Edited By Malgorzata Martynuska and Elzbieta Rokosz-Piejko
This book analyses the applicability of postcolonial theories and contemporary issues, and also revisits previously tackled cultural, social and literary phenomena. The contributions examine contemporary social, economic and cultural processes. The authors look back at older cultural texts, coming from either former colonies or former colonisers. They furthermore refer to the fact that theories of postcolonialism are currently more frequently applied to study countries originally not classified as colonial. They attempt to define and explain the experiences of the native peoples of colonial territories in various historical situations of dependence.
The present volume titled New Developments in Postcolonial Studies is a collection of eighteen essays, all of which touch upon–from a variety of perspectives–the question of the applicability of postcolonial theories to analyses of contemporary issues, as well as to revisiting previously tackled cultural, social and literary phenomena. Presenting such a selection of texts–varied and interdisciplinary as they are–we would like to contribute to the ongoing discussion upon the postcolonial reality and both current and emerging developments in the field of postcolonial studies. The articles, grouped thematically, either examine from the postcolonial perspective contemporary social, economic and cultural processes and phenomena, or look back at older cultural texts, coming from either former colonies, or former colonisers, taking into account the fact that the theory of postcolonialism is currently being more frequently applied to the study of countries originally not classified as colonial, to explain and emphasize the experiences of the native peoples of those lands in various historical situations of dependence.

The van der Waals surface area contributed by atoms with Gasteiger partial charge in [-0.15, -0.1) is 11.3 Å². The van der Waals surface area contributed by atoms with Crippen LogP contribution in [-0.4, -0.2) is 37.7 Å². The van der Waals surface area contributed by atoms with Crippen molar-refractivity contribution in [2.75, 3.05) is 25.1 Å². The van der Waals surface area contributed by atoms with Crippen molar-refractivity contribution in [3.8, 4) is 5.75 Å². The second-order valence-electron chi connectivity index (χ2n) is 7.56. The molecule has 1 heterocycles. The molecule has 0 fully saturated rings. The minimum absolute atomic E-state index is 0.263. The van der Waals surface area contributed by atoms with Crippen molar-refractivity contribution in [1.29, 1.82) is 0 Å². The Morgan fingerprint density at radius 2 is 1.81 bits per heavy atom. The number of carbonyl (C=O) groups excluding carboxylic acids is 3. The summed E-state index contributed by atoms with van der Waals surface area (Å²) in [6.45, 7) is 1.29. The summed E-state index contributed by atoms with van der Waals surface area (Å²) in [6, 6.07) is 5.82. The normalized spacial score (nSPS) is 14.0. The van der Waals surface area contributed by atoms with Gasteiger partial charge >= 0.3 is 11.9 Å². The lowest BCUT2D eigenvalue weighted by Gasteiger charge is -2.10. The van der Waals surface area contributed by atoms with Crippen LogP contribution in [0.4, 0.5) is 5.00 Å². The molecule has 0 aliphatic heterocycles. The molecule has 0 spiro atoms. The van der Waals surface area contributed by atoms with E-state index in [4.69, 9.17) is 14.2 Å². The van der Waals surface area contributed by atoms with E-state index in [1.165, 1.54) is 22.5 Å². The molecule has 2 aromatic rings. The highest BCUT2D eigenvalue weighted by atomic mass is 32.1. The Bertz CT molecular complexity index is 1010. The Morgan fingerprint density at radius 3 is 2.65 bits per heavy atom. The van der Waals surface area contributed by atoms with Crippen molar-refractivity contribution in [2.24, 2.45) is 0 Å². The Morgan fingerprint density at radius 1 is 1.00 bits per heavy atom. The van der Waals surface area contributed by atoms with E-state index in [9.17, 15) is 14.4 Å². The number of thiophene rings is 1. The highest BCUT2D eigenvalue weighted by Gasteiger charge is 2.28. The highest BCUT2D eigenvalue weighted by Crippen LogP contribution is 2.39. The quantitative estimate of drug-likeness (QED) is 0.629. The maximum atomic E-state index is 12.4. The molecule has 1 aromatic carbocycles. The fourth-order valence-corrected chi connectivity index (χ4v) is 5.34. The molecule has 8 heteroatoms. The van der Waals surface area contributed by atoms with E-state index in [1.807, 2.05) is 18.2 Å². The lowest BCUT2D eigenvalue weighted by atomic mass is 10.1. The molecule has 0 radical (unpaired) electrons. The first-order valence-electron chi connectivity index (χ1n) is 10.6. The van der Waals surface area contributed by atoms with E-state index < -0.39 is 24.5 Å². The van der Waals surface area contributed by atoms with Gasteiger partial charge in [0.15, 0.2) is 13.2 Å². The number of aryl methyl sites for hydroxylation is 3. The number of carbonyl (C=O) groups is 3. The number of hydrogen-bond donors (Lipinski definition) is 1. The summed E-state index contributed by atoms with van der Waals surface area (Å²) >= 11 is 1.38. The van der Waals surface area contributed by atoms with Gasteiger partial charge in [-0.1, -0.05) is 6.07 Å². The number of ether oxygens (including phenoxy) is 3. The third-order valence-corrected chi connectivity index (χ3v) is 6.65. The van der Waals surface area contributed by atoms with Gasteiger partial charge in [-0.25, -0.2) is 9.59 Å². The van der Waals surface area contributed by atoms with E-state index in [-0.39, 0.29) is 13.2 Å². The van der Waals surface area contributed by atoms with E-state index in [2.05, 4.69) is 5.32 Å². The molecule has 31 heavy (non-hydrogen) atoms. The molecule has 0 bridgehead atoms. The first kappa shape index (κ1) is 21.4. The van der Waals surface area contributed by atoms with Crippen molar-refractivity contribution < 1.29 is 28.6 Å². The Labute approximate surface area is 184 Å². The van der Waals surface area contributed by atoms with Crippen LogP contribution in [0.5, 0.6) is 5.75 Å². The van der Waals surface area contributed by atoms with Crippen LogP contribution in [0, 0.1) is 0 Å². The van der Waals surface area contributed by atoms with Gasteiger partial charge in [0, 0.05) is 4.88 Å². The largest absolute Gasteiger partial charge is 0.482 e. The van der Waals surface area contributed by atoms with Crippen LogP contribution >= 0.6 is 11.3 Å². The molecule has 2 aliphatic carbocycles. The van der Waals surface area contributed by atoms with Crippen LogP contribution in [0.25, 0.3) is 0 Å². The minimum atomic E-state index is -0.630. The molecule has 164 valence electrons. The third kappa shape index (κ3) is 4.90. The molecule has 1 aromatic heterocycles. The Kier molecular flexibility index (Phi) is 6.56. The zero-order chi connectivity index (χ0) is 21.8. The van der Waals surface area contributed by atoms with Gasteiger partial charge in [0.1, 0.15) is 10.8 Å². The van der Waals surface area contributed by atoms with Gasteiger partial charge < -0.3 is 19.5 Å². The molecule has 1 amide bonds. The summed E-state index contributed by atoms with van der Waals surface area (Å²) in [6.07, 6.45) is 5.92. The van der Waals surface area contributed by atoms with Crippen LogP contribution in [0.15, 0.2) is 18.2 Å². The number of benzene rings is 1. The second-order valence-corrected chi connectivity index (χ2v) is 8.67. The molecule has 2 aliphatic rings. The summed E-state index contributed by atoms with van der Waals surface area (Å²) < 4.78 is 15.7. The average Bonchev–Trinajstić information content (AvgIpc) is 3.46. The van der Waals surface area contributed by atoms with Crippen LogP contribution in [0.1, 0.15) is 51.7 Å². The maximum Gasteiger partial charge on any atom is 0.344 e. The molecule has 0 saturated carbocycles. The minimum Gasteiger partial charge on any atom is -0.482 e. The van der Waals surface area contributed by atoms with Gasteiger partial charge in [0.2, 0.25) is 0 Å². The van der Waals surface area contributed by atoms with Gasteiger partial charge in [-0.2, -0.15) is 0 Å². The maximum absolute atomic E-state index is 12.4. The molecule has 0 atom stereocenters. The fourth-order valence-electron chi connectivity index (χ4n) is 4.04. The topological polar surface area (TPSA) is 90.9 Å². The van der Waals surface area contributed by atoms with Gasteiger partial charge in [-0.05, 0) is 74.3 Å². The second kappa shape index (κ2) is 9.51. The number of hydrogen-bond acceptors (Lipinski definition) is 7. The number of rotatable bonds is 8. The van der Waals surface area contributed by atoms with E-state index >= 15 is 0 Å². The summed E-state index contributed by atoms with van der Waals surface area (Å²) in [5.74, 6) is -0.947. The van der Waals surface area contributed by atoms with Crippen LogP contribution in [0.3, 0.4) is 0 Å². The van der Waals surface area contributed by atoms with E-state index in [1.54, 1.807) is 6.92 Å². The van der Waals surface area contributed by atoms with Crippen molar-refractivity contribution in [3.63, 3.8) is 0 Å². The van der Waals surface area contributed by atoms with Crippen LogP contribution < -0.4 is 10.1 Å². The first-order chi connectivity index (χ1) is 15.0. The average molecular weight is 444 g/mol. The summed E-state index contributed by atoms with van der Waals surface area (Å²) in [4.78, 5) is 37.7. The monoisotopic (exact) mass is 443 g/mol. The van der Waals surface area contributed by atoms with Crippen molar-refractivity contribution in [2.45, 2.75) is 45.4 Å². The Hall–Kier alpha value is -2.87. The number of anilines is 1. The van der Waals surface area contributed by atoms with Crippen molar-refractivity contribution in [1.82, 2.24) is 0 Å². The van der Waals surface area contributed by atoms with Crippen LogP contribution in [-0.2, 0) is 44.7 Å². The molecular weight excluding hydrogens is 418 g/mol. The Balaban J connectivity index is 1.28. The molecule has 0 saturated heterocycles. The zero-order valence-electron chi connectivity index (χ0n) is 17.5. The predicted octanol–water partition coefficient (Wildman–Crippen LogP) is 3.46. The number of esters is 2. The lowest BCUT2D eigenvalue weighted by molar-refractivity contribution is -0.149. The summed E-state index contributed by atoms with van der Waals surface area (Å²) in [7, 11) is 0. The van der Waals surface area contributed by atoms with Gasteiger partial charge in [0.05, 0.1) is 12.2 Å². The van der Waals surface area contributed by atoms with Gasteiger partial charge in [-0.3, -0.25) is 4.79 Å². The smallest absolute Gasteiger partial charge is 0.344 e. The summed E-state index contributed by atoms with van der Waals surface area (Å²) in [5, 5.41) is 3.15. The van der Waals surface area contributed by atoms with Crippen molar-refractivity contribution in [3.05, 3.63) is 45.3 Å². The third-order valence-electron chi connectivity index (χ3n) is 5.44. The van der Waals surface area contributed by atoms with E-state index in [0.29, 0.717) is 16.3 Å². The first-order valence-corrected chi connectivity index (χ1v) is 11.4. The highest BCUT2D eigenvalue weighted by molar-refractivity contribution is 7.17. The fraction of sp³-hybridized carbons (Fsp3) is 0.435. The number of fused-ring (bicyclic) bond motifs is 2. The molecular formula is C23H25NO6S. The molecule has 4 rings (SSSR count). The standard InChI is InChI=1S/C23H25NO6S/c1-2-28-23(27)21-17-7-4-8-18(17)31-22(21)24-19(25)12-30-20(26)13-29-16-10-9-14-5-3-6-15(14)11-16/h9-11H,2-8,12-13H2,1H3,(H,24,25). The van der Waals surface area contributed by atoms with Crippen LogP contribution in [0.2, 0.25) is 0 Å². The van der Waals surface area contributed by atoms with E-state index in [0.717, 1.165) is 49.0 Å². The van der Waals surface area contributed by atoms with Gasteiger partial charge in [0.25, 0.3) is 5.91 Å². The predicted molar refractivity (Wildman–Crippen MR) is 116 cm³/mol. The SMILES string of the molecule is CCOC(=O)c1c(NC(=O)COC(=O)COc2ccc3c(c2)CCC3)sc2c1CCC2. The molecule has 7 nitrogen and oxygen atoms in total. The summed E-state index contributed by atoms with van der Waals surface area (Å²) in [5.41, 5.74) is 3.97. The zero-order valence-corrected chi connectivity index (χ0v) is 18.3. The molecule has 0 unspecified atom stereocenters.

The first and the longest section of the volume, titled Postcolonial Literature(s), offers analyses of a variety of literary texts. The opening essay, “Sharing Space with Others: Re-Thinking the Multicultural Encounter” authored by Anna Branach-Kallas, is an attempt to discuss selected theoretical propositions in English and French responding to the dilemma of how to share postcolonial space with the Other. The author adopts postcolonial trauma theory to analyse Jean-Marie Gustave Le Clézio’s Révolutions (2003), Kiran Desai’s The Inheritance...
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